Tag Archive for ‘General Electric’
John Elkington thinks that if busy people insist on getting all their knowledge in 20-second sound-bites, they are unlikely to be open to the sort of deep conversations that the sustainability agenda requires. The path to great leadership, he suggests, may involve what one executive calls “constructive discomfort.”
The Better Use of Light Bulbs (BULB) Act (H.R. 2417) was a failed attempt in July 2011 by some Republicans in the House to repeal a 2007 law mandating increased efficiency for light bulbs sold anywhere in the U.S. Sponsors of the bill cited the 2007 bulb efficiency requirements—whereby light bulbs must be 25 to 30 percent more efficient by 2014 and then as much as 60 percent more efficient by 2020—as a key example of how government overreaches its authority.
Keld Jensen argues that yesterday’s moral compass no longer points in the direction of today’s business ethics solutions – and that relativity may apply as much to business ethics as to physics. “Times have changed,” he writes. “As businesses operate in an increasingly globalized world, ethical conduct is no longer an absolute standard.”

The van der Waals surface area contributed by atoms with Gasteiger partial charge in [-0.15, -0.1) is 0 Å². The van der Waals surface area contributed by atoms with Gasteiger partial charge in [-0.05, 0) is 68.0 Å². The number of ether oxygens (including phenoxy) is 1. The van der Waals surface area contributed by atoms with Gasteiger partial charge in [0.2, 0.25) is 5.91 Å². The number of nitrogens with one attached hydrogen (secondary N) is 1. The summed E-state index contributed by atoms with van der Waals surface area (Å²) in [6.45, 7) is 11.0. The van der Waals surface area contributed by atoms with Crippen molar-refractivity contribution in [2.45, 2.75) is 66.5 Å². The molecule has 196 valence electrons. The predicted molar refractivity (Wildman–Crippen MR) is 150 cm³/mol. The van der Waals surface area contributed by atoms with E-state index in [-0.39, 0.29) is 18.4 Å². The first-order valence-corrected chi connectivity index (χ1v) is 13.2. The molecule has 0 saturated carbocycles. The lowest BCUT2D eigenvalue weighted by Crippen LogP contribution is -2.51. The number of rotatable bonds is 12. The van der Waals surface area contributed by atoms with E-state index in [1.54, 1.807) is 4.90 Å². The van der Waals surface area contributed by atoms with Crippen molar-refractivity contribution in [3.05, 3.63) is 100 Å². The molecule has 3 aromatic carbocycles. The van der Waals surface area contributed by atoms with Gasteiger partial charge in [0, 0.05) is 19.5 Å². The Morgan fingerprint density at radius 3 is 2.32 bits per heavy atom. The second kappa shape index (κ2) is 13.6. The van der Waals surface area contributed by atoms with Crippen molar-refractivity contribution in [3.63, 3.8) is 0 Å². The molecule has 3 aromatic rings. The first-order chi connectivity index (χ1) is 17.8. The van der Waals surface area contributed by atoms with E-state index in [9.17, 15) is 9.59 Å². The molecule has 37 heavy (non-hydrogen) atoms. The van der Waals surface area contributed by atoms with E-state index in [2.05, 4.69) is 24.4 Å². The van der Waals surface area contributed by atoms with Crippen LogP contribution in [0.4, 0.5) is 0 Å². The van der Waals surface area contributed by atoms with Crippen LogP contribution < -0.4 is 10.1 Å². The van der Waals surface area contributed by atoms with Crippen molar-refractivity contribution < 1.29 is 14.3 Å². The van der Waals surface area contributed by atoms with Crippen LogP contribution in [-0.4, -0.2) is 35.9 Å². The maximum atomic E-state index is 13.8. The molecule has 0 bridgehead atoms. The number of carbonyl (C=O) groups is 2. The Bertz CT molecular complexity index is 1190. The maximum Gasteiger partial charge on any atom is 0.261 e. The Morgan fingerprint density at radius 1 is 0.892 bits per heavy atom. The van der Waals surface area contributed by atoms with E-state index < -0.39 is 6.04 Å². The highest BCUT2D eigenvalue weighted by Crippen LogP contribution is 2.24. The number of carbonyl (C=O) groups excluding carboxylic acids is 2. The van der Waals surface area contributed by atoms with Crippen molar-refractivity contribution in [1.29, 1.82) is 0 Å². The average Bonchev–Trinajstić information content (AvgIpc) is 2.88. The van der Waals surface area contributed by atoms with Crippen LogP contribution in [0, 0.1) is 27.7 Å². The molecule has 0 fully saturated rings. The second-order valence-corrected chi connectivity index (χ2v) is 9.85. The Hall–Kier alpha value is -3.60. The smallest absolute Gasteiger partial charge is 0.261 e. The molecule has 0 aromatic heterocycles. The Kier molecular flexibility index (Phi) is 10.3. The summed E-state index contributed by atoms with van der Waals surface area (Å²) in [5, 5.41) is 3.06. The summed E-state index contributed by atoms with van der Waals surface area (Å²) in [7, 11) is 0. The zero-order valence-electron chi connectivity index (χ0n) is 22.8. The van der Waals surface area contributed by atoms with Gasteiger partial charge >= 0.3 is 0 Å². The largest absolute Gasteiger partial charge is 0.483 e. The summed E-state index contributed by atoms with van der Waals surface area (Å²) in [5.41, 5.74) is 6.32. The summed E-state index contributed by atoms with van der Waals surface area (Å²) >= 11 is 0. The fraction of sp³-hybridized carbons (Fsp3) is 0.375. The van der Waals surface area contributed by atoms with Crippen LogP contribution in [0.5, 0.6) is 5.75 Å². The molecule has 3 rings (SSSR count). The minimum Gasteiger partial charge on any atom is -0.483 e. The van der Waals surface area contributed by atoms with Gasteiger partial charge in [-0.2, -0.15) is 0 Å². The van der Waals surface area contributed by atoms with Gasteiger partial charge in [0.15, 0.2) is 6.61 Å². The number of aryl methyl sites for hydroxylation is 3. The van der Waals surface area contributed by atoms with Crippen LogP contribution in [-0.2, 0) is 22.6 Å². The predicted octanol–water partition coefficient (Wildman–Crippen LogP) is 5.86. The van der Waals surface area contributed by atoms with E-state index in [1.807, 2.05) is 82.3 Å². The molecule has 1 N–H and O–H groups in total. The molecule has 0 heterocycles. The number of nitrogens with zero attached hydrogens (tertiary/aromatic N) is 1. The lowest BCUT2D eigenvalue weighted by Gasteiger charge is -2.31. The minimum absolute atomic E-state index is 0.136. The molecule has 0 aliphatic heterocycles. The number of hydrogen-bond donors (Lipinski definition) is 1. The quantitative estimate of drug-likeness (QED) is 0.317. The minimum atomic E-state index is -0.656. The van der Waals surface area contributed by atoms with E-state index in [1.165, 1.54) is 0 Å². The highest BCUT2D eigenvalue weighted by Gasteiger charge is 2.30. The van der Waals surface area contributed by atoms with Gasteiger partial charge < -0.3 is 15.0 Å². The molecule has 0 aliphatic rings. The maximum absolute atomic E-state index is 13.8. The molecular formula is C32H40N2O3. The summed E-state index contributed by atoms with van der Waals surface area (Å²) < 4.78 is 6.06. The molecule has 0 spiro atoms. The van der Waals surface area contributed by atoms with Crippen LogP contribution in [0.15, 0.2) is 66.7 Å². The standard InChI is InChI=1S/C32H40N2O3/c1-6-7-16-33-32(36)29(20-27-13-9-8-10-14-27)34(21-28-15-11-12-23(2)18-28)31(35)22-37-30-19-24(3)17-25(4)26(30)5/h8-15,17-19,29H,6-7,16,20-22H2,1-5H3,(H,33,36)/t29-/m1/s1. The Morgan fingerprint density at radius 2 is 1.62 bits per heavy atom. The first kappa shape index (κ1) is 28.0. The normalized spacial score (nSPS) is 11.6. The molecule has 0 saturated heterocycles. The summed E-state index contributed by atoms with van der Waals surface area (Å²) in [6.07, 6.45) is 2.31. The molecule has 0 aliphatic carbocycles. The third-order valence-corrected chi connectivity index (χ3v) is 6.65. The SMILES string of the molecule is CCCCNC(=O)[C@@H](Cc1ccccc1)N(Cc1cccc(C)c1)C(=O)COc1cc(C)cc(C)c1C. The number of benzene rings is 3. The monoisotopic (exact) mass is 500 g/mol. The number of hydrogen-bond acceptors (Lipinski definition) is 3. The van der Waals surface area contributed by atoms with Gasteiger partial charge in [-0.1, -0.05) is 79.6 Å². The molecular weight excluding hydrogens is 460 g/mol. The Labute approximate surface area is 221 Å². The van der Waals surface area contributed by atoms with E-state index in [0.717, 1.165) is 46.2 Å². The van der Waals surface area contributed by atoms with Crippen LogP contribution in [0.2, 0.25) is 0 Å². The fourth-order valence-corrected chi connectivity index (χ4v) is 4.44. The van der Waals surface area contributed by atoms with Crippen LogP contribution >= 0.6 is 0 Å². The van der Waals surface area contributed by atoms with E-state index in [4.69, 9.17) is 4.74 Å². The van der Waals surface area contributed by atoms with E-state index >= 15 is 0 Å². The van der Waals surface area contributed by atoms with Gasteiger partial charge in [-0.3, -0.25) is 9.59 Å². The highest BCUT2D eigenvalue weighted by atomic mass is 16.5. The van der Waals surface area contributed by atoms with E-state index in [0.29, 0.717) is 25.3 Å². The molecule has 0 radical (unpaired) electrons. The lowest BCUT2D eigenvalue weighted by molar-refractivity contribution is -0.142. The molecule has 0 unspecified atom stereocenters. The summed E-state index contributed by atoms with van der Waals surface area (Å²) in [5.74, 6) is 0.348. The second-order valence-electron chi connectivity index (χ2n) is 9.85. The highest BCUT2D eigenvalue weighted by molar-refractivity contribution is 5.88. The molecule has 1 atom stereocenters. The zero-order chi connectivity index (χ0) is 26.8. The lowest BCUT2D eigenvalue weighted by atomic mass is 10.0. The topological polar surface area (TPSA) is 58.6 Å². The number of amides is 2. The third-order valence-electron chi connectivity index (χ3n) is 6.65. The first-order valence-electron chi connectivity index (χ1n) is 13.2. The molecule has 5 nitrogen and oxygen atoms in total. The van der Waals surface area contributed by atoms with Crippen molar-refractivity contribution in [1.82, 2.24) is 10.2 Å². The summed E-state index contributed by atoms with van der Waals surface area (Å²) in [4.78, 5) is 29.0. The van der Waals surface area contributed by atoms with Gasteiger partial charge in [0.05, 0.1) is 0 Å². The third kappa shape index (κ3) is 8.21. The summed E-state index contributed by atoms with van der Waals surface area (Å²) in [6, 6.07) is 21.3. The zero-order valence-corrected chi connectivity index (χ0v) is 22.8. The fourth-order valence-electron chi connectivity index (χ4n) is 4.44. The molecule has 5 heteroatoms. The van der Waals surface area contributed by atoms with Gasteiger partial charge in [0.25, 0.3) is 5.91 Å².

“Sustainable excellence” is a term used by Aron Cramer and Zachary Karabell to describe companies that operate profitably, are committed to superior business practices, and “integrate consideration of society and the environment into their DNA.” Gael O’Brien reviews their new book.
Tim Mohin, Director of Corporate Responsibility for technology company AMD, responds strongly to a Wall Street Journal Op Ed article which argued “The Case Against Corporate Social Responsibility.”
In response to the threat of a public campaign by a U.S.-based lobbying group, Ingersoll-Rand joined Caterpillar, General Electric, Huntsman and Siemans in agreeing to halt sales of products to customers in Iran even though the sales are apparently legal and in compliance with U.S. laws that severely restrict exports to Iran.